December 15, 2006
WHAT'S the big uproar over the truancy problem? For more than 50 years, Democrats have been in control of Philadelphia, telling people that their situation was someone else's fault. And they keep saying it's the government's duty to provide everyone's needs, from cradle to grave. Now they want the kids to do something for themselves (like learning). How hypocritical is that? Tom Bell, Philadelphia
May 10, 2001
No matter how many educational reform plans are proposed, or how much money Harrisburg and City Council come up with for the schools, it's all wasted if the kids aren't in class. As reported in yesterday's Daily News, chronic truancy is a monumental problem in Philadelphia - worse than in most other cities. Its impact goes far beyond the public educational system. Kids who aren't in school get into the most trouble, now and in the future, when they can't compete in the workplace because they're undereducated and socially backward.
April 25, 2001 |
In his first major attempt to harness religious activism in the service of government, Mayor Street yesterday announced a pilot program to deploy an army of church volunteers in a battle against truancy in the Philadelphia School District. Street, a Seventh-day Adventist whose focus on so-called faith-based initiatives has won him national recognition, said it was "totally, completely unacceptable" that as many as 21,000 children - or 10 percent of the student population - are absent without an excuse each day in the city's troubled school district.
September 14, 2006 |
Truancy, as it turned out, was the least of his worries. A young boy whom officers attempted to question yesterday afternoon for skipping school led them to a much bigger problem inside his home in the Harrowgate section of the city: a large cache of drugs. Police said the unusual police action began around noon in the 900 block of East Tioga Street, where officers noticed that the boy was on the streets during school hours. When the officers attempted to stop the boy, he ran - leading police to his residence, where the officers soon stood face-to-face with a man allegedly holding drugs.
March 14, 2002 |
The hundreds of students who skip school in Camden every day will be rounded up and their parents will be haled into court, district Superintendent Annette D. Knox said yesterday. "We intend to find our children, and we intend to bring them back to school," Knox pledged in launching an ambitious plan to cut the district's abysmal dropout and attendance rates. "We can't fail these kids; they've been failed for too long. " Effective immediately, Knox said, the district - South Jersey's largest - will begin enforcing existing attendance policies and making changes to curb truancy.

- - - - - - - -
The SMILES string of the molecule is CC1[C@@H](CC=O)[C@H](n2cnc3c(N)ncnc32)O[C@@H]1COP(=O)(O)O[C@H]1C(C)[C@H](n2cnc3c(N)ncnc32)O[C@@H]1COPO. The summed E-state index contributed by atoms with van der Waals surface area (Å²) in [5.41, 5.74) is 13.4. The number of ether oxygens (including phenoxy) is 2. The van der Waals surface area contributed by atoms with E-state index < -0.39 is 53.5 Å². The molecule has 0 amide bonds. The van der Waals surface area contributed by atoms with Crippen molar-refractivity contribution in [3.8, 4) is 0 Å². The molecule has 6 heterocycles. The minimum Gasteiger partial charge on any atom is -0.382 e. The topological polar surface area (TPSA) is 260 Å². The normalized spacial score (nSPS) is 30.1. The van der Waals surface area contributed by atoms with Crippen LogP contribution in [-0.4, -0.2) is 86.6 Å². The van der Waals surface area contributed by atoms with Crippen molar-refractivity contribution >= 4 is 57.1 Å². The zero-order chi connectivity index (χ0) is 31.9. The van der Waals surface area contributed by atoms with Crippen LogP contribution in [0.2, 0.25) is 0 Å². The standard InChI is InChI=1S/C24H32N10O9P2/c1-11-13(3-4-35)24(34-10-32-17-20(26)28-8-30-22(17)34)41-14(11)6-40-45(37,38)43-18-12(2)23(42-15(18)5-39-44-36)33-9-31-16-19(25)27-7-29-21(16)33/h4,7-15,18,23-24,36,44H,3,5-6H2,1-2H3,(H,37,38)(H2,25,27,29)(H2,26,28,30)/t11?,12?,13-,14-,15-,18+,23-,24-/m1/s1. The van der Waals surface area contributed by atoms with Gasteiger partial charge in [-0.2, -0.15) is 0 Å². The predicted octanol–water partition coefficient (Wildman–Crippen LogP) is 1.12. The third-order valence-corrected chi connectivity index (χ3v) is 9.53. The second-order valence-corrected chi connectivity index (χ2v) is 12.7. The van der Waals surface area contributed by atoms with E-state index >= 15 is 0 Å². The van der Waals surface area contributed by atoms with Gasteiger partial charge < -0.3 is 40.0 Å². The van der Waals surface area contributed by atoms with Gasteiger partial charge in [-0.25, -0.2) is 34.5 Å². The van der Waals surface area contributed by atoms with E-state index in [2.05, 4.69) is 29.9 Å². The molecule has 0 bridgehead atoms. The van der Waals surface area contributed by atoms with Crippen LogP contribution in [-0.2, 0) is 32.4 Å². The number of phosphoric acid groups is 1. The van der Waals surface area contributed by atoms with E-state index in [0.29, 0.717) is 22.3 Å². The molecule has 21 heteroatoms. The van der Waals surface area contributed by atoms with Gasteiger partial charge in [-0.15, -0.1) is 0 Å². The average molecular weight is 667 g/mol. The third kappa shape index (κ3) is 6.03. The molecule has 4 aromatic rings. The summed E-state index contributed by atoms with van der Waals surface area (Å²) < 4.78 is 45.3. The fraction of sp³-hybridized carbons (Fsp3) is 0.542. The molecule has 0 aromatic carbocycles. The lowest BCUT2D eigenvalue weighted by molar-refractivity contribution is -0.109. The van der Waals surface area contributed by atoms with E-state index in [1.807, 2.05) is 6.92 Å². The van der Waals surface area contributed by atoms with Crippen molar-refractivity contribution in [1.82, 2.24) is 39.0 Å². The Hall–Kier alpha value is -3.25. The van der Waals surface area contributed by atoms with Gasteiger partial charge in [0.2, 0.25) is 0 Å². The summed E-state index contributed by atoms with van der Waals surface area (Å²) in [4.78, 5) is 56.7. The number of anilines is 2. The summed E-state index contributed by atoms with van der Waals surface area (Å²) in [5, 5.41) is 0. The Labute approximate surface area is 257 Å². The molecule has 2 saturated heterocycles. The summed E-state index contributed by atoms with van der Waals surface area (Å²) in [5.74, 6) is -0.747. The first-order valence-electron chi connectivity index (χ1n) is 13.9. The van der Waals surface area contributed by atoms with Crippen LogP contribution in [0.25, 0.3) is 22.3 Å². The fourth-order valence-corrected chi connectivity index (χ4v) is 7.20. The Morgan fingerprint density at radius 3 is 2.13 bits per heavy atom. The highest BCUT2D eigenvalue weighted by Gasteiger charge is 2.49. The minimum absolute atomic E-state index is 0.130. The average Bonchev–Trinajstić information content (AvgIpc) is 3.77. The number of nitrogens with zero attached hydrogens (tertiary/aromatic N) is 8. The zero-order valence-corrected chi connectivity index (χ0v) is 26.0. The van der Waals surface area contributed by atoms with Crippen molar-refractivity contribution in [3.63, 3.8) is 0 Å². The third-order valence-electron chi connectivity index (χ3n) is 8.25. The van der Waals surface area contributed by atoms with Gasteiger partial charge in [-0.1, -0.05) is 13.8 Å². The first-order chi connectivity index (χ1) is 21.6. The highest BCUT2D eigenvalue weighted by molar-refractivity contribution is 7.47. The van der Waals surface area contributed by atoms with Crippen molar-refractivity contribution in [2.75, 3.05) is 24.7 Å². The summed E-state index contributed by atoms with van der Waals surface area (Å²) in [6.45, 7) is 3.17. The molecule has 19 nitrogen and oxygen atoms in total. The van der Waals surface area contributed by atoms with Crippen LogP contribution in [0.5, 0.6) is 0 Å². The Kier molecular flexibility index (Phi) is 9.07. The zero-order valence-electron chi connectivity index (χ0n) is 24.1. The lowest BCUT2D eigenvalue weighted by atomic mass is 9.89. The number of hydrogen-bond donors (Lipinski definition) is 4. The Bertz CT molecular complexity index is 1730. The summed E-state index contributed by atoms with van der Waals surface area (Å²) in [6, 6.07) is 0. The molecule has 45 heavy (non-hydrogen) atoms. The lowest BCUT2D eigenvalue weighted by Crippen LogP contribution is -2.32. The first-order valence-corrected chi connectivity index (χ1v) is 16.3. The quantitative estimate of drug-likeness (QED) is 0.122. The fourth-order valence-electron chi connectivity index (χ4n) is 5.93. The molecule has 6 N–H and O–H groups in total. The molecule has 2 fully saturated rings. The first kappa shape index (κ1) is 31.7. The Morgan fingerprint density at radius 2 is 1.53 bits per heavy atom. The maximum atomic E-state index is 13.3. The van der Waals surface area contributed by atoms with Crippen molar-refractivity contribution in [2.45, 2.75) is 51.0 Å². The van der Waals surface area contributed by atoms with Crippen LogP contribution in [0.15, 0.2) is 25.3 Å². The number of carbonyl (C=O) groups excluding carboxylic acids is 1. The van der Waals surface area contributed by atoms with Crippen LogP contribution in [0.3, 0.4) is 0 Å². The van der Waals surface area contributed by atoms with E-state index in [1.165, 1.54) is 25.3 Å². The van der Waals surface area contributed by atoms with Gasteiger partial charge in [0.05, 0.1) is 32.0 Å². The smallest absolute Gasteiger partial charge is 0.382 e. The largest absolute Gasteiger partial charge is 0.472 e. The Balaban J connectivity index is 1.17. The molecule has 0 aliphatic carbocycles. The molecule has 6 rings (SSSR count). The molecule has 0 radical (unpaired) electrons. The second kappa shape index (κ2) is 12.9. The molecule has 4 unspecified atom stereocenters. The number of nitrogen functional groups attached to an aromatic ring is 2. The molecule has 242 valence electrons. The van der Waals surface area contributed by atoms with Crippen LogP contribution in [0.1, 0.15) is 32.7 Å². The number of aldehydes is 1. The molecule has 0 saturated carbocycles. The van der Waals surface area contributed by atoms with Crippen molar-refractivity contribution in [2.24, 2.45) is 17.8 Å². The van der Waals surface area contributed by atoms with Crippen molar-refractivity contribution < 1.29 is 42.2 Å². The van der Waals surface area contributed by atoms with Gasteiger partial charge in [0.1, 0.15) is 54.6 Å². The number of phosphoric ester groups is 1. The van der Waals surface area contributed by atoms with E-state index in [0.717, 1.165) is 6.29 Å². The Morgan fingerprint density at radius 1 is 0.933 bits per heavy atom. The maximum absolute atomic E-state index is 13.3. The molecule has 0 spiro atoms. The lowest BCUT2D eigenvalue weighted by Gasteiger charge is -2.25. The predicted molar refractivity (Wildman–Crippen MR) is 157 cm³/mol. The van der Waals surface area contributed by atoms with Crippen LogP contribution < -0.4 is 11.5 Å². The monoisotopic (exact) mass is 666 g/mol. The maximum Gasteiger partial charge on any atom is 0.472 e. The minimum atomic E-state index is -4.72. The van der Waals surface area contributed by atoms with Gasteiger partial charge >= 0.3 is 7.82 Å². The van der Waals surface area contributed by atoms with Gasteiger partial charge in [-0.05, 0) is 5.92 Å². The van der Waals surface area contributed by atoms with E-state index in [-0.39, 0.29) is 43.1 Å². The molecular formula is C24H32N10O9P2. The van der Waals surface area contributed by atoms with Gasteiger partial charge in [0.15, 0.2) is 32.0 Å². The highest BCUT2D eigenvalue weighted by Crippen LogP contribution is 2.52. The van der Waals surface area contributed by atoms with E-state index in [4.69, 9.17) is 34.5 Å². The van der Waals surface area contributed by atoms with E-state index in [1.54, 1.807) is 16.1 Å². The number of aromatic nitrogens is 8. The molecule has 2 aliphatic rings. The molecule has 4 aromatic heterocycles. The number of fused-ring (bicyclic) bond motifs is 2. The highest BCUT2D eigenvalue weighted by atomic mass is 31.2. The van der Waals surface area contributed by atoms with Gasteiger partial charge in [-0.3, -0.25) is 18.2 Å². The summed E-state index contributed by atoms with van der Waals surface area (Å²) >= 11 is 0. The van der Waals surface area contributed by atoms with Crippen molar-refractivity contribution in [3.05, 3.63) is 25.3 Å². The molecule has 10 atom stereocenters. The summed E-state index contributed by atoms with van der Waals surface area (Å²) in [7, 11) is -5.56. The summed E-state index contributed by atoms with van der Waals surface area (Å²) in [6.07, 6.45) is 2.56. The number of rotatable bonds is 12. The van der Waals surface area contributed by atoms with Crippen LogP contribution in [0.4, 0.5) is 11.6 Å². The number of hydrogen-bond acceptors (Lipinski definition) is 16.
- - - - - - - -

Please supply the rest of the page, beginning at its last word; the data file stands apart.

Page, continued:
August 29, 2005 |
FOR MANY parents, the start of the school year poses challenges far more serious than getting their kids to choose back-to-school clothes. Many have to worry about their children making it to school at all. Truancy continues to be an obstacle in the city's efforts to improve life for all young people. On any day, 12,000 Philadelphia children are truant. The Department of Human Services uses a network of services to reduce the truancy rate. In the last year, 97 percent of the youth served by these programs have been removed from the School District's chronic truancy list.
January 13, 1994 |
It seems to me that the Daily News has addressed the problem of truancy in the schools by saying that this is the underlying problem . . . that is . . . truancy. But in fact truancy in the inner-city school is not the problem. It is the solution. Are you shocked? If you work for an inner-city school or attempt to attend a school you will understand. At schools, many students are scared of other students or find that getting to school is too much of an effort. The problem is the community which is being let into the school.
January 11, 2007
RE COUNCILMAN Goode's comments to schools CEO Paul Vallas: I agree with the councilman that truancy is a major problem. But does the councilman have a solution? Does he really think the school district can fix truancy? If he were superintendent, would truancy disappear? Councilman Goode's father was the city's chief executive for eight years. Was Goode Sr. any less committed than his son to getting kids in school? Despite the fact that the "brothers and sisters run the city," truancy, drug-trafficking and homicide are an ongoing plague.
June 7, 1995 |
As part of the district's promised crackdown on students who habitually cut school, the borough held its first truancy court session yesterday morning, and found itself with a few more unexcused absences. Of 12 parents called to court to explain why their elementary- and high- school-age children had missed as much as half the school year, about half the parents didn't show up, either. Those who did not appear face warrants for their arrest, police said. The others, who all pleaded not guilty, left with guilty verdicts and promises of fines - as much as $100 for every additional day of school their children miss from now until the end of the school year on June 9. In a meeting of the Board of Education in May, Superintendent Walter C. Quint announced that the district would be taking a harder line on attendance, which has dipped below 90 percent in the high school.
May 14, 2001
While Truancy Court is a good program (cover story, May 9), we need to look at the real factor behind truancy - poverty. Almost all these kids come from homes where there is a lack of resources. Unfortunately, the goals in an impoverished home are different from the ones with economic stability. More money needs to be made available for these kids. And a future needs to be clearly shown to them, not just lip-service. Who will pay to give these kids opportunity? That's the question, isn't it?